On International Stammering Awareness Day (22 October), a new study reveals that Britain’s first speech therapists emerged at least a century earlier than previously thought.
Until now, historians had assumed that John Thelwall became Britain’s first speech therapist in the early nineteenth century.But Cambridge historian Elizabeth Foyster has discovered that James Ford was advertising his services in London as early as 1703, and that many other speech therapists emerged over the course of the eighteenth century.
Ford’s advert (pictured), published in the Post Man newspaper on 23 October 1703, states that “he removes Stammering, and other impediments in Speech”, as well as teaching “Foreigners to pronounce English like Natives”.
Ford had previously worked with the deaf and dumb but realised that there was more money to be made by offering other speech improvement services as a branch of education for wealthy children.
“In the eighteenth century, speaking well was crucial to being accepted in polite society and to succeeding in a profession,” said Foyster. “Speech impediments posed a major obstacle and the stress this caused often made a sufferer’s speech even worse. At the same time, wealthy parents were made to feel guilty and they started spending increasingly large sums to try to “cure” their children.”
By 1703, Ford was based in Newington Green, in the suburbs of London, but twice a week he waited near the city’s Royal Exchange and Temple Bar to secure business from merchants, financiers and lawyers desperate to improve their children’s life chances.
By 1714, some of these families were seeking out the help of Jacob Wane, a therapist who drew on a 33-year personal struggle with the condition. And by the 1760s, several practitioners were competing for business in London.
“We have lost sight of these origins of speech therapy because historians have been looking to identify a profession which had agreed qualifications for entry, an organising body, scientific methods and standards, as we have today,” said Foyster. “In the eighteenth century, speech therapy was regarded as an art not a science. But with its attention to the individual, and the psychological as well as physiological causes of speech defects, we can see the roots of today’s speech therapy.”
Art and business
Foyster’s study, published in the journal Cultural and Social History, shows that speech specialists emerged in the early eighteenth century as new attention was given to the role of the nerves, emotions and psychological origins of speech impediments.
Prior to this, in the seventeenth century, the main cure on offer had involved painful physical intervention including the cutting of tongues. But as speech defects came to be understood as resulting from nervous disorders, entrepreneurial therapists stepped in to end the monopoly of the surgeons.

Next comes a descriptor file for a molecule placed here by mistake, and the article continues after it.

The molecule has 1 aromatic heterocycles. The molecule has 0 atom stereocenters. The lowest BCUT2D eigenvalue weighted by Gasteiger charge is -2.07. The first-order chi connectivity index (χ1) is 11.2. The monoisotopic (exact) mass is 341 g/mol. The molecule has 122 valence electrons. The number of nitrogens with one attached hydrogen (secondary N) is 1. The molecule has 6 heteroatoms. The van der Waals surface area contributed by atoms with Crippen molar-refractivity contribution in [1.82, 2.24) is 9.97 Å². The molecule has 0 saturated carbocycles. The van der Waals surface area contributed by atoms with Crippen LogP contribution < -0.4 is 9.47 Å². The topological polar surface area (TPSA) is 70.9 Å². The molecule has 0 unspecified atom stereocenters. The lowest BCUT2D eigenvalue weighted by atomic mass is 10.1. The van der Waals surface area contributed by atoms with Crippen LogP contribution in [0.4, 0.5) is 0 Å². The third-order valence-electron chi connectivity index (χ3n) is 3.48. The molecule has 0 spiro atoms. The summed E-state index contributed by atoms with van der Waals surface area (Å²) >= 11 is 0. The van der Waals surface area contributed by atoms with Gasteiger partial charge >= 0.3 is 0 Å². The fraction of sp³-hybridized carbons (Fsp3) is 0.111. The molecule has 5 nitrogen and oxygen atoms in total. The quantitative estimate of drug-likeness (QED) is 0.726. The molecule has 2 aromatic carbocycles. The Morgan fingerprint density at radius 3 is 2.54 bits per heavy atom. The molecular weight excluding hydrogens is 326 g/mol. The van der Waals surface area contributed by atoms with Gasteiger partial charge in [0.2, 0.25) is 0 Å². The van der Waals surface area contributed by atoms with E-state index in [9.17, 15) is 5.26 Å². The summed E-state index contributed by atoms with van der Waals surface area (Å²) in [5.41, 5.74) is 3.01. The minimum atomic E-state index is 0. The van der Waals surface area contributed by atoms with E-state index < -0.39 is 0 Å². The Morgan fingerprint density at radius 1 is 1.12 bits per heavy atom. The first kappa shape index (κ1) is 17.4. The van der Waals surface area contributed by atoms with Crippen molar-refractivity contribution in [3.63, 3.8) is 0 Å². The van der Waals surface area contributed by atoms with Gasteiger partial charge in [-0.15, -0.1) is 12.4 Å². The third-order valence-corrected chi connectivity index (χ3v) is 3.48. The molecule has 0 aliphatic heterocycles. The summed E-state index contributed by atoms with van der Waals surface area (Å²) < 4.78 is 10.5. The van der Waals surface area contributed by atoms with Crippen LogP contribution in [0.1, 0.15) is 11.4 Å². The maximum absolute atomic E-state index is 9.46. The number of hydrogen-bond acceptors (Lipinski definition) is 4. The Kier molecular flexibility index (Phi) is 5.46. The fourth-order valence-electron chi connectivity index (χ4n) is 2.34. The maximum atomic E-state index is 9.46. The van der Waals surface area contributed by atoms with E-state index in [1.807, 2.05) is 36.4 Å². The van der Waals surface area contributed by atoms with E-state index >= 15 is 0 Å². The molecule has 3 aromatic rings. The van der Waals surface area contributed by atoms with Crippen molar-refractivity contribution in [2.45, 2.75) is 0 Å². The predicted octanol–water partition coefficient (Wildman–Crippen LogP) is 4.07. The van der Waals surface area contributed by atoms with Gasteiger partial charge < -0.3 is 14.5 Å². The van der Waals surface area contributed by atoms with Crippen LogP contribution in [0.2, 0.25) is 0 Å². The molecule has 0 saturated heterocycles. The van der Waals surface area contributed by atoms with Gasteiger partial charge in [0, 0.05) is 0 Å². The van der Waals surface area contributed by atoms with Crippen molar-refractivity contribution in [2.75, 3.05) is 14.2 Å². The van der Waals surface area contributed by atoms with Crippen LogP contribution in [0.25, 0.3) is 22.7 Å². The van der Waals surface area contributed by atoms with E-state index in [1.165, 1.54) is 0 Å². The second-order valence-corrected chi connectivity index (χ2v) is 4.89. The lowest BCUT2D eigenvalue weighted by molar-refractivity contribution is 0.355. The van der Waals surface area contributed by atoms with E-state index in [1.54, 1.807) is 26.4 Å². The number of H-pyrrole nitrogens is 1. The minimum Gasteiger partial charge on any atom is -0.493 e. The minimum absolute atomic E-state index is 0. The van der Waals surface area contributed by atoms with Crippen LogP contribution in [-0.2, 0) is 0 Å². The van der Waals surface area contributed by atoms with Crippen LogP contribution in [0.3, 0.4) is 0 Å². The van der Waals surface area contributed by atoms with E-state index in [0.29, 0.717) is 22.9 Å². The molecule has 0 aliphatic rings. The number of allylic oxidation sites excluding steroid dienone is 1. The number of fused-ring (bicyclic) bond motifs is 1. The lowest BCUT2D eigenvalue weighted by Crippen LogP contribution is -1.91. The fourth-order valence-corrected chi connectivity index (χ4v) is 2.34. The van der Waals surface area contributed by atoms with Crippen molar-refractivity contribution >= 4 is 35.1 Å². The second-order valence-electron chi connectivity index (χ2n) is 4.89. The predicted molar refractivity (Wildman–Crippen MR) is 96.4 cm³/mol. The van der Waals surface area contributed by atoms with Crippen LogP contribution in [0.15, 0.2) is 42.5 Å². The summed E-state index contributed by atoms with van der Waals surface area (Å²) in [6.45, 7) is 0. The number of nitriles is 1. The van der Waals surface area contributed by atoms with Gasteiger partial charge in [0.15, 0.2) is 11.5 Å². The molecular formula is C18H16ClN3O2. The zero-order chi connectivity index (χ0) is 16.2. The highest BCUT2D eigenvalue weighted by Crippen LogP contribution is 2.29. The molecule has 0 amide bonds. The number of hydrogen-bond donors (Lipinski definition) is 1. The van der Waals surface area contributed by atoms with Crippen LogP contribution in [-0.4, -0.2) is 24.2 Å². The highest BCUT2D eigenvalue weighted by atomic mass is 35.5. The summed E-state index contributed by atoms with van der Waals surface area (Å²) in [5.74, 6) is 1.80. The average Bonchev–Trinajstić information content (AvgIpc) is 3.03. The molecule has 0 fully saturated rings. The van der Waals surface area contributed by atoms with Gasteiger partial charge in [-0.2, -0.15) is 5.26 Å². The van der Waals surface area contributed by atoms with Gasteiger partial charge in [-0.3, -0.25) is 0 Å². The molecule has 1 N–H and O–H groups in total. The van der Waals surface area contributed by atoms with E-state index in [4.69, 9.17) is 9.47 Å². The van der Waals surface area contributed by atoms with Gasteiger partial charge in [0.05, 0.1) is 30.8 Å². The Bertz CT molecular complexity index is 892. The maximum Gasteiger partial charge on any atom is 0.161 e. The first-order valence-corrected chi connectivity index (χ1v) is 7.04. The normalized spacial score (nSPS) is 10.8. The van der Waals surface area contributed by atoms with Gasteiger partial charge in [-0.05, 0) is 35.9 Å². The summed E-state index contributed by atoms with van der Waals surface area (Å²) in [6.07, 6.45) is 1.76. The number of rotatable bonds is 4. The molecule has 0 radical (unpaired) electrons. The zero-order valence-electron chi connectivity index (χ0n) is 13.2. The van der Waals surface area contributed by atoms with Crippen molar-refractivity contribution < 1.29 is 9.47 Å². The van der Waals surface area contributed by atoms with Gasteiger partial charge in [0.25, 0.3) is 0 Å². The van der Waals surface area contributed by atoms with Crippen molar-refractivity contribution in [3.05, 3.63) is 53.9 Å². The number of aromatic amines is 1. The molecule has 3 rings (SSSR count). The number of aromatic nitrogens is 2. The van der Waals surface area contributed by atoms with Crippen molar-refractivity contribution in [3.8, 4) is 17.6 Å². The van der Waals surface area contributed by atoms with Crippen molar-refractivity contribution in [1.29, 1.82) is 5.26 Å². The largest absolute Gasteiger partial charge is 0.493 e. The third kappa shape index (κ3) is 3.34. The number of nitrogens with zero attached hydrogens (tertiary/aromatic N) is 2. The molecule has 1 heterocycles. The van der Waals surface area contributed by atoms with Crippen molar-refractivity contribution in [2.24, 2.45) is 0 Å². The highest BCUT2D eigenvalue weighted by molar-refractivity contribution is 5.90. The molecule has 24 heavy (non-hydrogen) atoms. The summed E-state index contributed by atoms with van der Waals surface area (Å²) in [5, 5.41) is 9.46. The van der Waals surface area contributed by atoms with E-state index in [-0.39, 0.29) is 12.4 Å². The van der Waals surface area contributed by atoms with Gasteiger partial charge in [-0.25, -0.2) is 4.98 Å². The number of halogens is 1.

“These men, and some women, made no claim to medical knowledge,” Foyster says. “In fact, some were very keen to emphasise that they were nothing like the surgeons who had caused so much unnecessary pain. They described themselves as ‘Artists’ and their gentler methods were much more attractive to wealthy clients.”
These speech ‘artists’ jealously guarded their trade secrets but gave away some clues to their methods in print. Close attention was paid to the position of the lips, tongue and mouth; clients were given breathing and voice exercises to practise; and practitioners emphasised the importance of speaking slowly so that every sound could be articulated.
By the 1750s, London’s speech therapists had become masters of publicity publishing books, placing advertisements in newspapers and giving lectures in universities and other venues. In 1752, Samuel Angier achieved the remarkable feat of lecturing to Cambridge academics on four occasions about speech impediments and the ‘art of pronunciation’, despite having never attended university himself.
Foyster has identified several successful speech therapy businesses, some of which were passed down from one generation to the next. Most of these were based in London but practitioners would often follow their clientele to fashionable resort towns such as Bath and Margate.
In 1761, Charles Angier became the third generation to take over his family’s business; and by the 1780s, he claimed to be able to remove all speech impediments within six to eight months if his pupils were ‘attentive’. By then, he was reported to be charging fifty guineas ‘for the Cure’ at a time when many Londoners were earning less than ten guineas a year.
To be successful, these entrepreneurs had to separate themselves from quackery. Some heightened their credibility by securing accreditation from respected physicians while others printed testimonials from satisfied clients beneath their newspaper advertisements.
Suffering and determination
Foyster’s study also sheds light on the appalling suffering and inspirational determination of stammerers in the eighteenth century, including some well-known figures.
Joseph Priestley (1733-1804), the theologian, scientist and clergyman (pictured), recalled that his worsening stammer made ‘preaching very painful, and took from me all chance of recommending myself to any better place’.
His fellow scientist, Erasmus Darwin, also suffered from a stammer, as did Darwin’s daughter, Violetta, and eldest son, Charles. In 1775, Darwin compiled detailed instructions to help his daughter overcome her stammer which involved sounding out each letter and practising problematic words for weeks on end.
“It is tempting to think that sympathy for stammering is a very recent phenomenon but a significant change in attitudes took hold in the eighteenth century,” said Foyster. “While stammerers continued to be mocked and cruelly treated, polite society became increasingly compassionate, especially when someone demonstrated a willingness to seek specialist help.”